Costa, J., R. Mackay, S.-C. de Aguiar Greca, A. Corti, E. Silva, E. Karteris and A. Ahluwalia (2021)
Modeling the physiology of the human placenta is still a challenge, despite the great number of scientific advancements made in the field. Animal models cannot fully replicate the structure and function of the human placenta and pose ethical and financial hurdles. In addition, increasingly stricter animal welfare legislation worldwide is incentivizing the use of 3R (reduction, refinement, replacement) practices. What efforts have been made to develop alternative models for the placenta so far? How effective are they? How can we improve them to make them more predictive of human pathophysiology? To address these questions, this review aims at presenting and discussing the current models used to study phenomena at the placenta level: in vivo, ex vivo, in vitro and in silico. We describe the main achievements and opportunities for improvement of each type of model and critically assess their individual and collective impact on the pursuit of predictive studies of the placenta in line with the 3Rs and European legislation.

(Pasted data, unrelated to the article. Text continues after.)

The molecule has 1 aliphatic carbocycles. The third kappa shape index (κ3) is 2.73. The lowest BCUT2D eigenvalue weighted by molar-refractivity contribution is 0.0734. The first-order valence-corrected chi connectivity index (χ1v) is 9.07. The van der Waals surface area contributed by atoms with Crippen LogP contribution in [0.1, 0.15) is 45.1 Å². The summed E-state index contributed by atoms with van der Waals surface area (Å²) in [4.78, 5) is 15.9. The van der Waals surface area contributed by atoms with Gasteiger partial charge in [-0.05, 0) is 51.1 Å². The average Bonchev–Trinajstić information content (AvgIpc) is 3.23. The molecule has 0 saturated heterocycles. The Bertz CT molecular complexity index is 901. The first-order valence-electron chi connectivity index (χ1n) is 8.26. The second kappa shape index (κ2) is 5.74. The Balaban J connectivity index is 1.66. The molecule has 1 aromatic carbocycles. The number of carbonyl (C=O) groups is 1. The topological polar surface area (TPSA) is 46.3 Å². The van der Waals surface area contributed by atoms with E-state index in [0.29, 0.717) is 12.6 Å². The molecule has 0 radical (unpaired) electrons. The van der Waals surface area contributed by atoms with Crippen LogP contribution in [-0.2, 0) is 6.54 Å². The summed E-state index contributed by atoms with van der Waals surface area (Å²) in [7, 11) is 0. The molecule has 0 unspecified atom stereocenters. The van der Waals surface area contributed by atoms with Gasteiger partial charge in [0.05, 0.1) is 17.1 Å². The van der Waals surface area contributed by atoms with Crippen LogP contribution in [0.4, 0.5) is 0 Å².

Costa, J., R. Mackay, S.-C. de Aguiar Greca, A. Corti, E. Silva, E. Karteris and A. Ahluwalia (2021). "The Role of the 3Rs for Understanding and Modeling the Human Placenta." Journal of Clinical Medicine 10(15).